The loud cocking of a mechanical keyboard can be very distracting, especially if you use it in an office or other public place. Mechanical keyboards are popular because they provide better tactile feedback than rubber dome keyboards, but the noise may be distracting to some users.
Fortunately, there are several methods for making mechanical keyboards quieter—and even eliminating the click entirely. This article will explain why mechanical keyboards are noisy and how to make them quieter. You’ll also learn about some advanced techniques for completely eliminating clicks.
You can also use these Space Bar Counter online tool to test keyboard noise
O-rings are an excellent way to reduce keyboard noise, but there are a few things you should be aware of before purchasing and installing them. The following information will assist you in selecting the proper size and type of o-ring for the keyboard you want to quiet down.
The first step in quieting your mechanical keyboard is determining how much noise reduction is required. O-rings are classified into two types: thin and thick (also known as low profile).
You can use either type depending on the type of sound dampening you require—thicker rings provide more sound reduction than thinner rings, but they also require more effort to compress properly while and use them on your mechanical keyboard switches.
O-rings are primarily made of two materials: silicone and rubber, with silicone typically lasting longer. However, whether you use silicone or rubber o-rings makes little difference. Also, if you have an RGB keyboard, make sure to use white o-rings to keep the RGB effect of your keyboard.
There is an alternative to using a mechanical keyboard if you are tired of the clacky sound. The sounds of silent keyboard switches are less noisy than those of other switch types, and they produce significantly less noise on the downstroke. They are more expensive than standard Cherry MX switches, have lower survivability ratings, and their tactile feedback can be hard to detect (especially compared to clicky MX Reds).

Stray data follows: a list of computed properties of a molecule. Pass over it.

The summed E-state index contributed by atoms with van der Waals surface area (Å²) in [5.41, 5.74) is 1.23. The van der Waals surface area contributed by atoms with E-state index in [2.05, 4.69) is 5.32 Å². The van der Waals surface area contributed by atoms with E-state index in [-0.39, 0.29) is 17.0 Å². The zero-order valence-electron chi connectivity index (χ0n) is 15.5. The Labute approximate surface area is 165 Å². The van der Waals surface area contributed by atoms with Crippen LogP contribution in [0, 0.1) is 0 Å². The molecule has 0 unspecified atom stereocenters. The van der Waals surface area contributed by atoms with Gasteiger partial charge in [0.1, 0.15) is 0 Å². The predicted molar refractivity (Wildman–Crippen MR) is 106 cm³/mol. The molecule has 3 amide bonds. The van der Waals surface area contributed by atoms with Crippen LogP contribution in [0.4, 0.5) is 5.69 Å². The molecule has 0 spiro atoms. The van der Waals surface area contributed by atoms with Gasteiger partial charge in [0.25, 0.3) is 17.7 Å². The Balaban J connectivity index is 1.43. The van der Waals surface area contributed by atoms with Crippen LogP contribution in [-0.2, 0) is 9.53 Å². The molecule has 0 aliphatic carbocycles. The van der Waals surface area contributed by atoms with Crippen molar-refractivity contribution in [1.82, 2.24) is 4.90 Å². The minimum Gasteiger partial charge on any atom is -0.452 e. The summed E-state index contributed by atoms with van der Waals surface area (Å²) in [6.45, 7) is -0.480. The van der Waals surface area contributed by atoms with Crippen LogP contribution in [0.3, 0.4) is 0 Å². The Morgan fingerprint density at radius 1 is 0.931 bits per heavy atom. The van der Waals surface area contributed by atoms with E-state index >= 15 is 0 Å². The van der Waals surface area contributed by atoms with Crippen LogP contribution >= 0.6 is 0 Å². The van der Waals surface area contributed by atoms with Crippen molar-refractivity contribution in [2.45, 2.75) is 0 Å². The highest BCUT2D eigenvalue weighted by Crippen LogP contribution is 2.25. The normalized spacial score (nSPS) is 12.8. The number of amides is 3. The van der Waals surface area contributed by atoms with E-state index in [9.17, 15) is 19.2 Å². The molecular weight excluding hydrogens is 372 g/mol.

With so many different mechanical keyboard options available today, there’s no reason to accept a noisy typing experience when it can easily be made quieter with a few simple adjustments! The OUTEMU silent white switches, OUTEMU linear black switches, and OUTEMU red switches are among the best options available. The PG 150 series of switches have silencing pads installed on both ends of the stumps and provide exceptionally smooth keypress. The sound of the keypress is muffled by this, providing you with a silent typing experience. They are available with white bottoms and clear tops, and they are also LED-compatible.
Lubricate the stabilizers and wires as well. On mechanical keyboards, stabilizers hold the keys in place, so it’s a good idea to lubricate them on a regular basis to ensure they work smoothly. You can use a keyboard lubricant such as krytox 205g0 or super lube, but be careful not to get any of this stuff on your hands because it’s extremely sticky and difficult to remove. You can safely apply this lubricant to the keyboard components with a paintbrush.
If you hear squeaking sounds when pressing certain keys or feel uneven pressure on different keys, you may need to lubricate your switches with super lube.
Some switch lubes also aid in typing by reducing bottoming out (pressing down until you hit a hard stop) and improving tactile response (the feeling of feedback from each key).
Mechanical Keyboard Foam:
This method is similar to the silicone foam method, but it is slightly more sophisticated. You’ll need to buy case foam or plate foam for your mechanical keyboard. The case foam will be placed beneath your keycaps, while the plate foam will be placed between them and the switches beneath.
When you combine these two types of foams, you’ll notice that they work together to reduce noise in different ways:
Case Foam- The case foam dampens the sound of keys striking their plates and creates friction between them, making it more difficult to press down.
Foam Plate- Meanwhile, the plate foam muffles any noise made by springs activating inside the switches (which can be quite loud).
To eliminate rattle, tighten your loose stabilizer:
If your mechanical keyboard is making an annoying rattle, it could be due to loose stabilizer components. In older keyboards, stabilizers are used to keep the longer keys in place (spacebar, shift, enter, caps lock, etc).
If your key makes a rattling sound when it hits the base plate of your keyboard, it’s most likely because your stabilizer has come loose from its mounting point. As a result, you should avoid pressing the keys too hard, as this may damage the stabilizer.
Lightweight quiet Keycaps:
Aside from mechanical switches, keycaps play a role in determining how loud or quiet a keyboard is. ABS and PBT keycaps are the two types you’ll see.
ABS is made of less durable materials that deteriorate faster over time, making it more prone to scratches. These keycaps are thinner, but they provide a quiet typing experience.
PBT, on the other hand, is far more durable and less prone to scratching. PBT keycaps are typically thick, making typing more audible. As a result, ABS mechanical keyboard switches are quieter than PBT ones. Fix To eliminate rattle, loosen your stabilizer.
Using a mechanical keyboard is unquestionably more enjoyable and engaging. However, loud noise is not always appropriate, especially if you are in a place like a library or a workspace. In that case, you can use any of the solutions listed above to make it quieter.